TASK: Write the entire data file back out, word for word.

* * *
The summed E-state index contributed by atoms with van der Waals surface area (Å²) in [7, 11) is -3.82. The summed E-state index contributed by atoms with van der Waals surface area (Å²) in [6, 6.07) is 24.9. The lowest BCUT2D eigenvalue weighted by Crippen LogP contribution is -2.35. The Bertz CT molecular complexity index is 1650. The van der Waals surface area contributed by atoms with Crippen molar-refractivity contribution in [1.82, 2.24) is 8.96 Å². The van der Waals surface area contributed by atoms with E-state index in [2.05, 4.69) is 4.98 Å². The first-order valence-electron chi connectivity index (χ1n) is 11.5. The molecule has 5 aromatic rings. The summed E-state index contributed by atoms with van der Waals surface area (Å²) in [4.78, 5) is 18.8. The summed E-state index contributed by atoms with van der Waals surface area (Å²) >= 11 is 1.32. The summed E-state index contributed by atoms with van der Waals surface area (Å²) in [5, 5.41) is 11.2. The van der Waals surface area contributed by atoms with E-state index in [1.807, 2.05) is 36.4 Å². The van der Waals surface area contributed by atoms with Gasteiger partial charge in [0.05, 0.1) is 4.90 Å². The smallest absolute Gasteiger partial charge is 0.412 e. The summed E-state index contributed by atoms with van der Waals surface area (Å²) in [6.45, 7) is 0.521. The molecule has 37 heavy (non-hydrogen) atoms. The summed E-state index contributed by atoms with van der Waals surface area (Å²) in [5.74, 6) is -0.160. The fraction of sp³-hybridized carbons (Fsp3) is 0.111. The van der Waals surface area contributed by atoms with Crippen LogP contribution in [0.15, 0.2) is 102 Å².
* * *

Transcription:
The summed E-state index contributed by atoms with van der Waals surface area (Å²) in [7, 11) is -3.82. The summed E-state index contributed by atoms with van der Waals surface area (Å²) in [6, 6.07) is 24.9. The lowest BCUT2D eigenvalue weighted by Crippen LogP contribution is -2.35. The Bertz CT molecular complexity index is 1650. The van der Waals surface area contributed by atoms with Crippen molar-refractivity contribution in [1.82, 2.24) is 8.96 Å². The van der Waals surface area contributed by atoms with E-state index in [2.05, 4.69) is 4.98 Å². The first-order valence-electron chi connectivity index (χ1n) is 11.5. The molecule has 5 aromatic rings. The summed E-state index contributed by atoms with van der Waals surface area (Å²) in [4.78, 5) is 18.8. The summed E-state index contributed by atoms with van der Waals surface area (Å²) >= 11 is 1.32. The summed E-state index contributed by atoms with van der Waals surface area (Å²) in [5, 5.41) is 11.2. The van der Waals surface area contributed by atoms with E-state index in [1.807, 2.05) is 36.4 Å². The van der Waals surface area contributed by atoms with Gasteiger partial charge in [0.05, 0.1) is 4.90 Å². The smallest absolute Gasteiger partial charge is 0.412 e. The summed E-state index contributed by atoms with van der Waals surface area (Å²) in [6.45, 7) is 0.521. The molecule has 37 heavy (non-hydrogen) atoms. The summed E-state index contributed by atoms with van der Waals surface area (Å²) in [5.74, 6) is -0.160. The fraction of sp³-hybridized carbons (Fsp3) is 0.111. The van der Waals surface area contributed by atoms with Crippen LogP contribution in [0.15, 0.2) is 102 Å².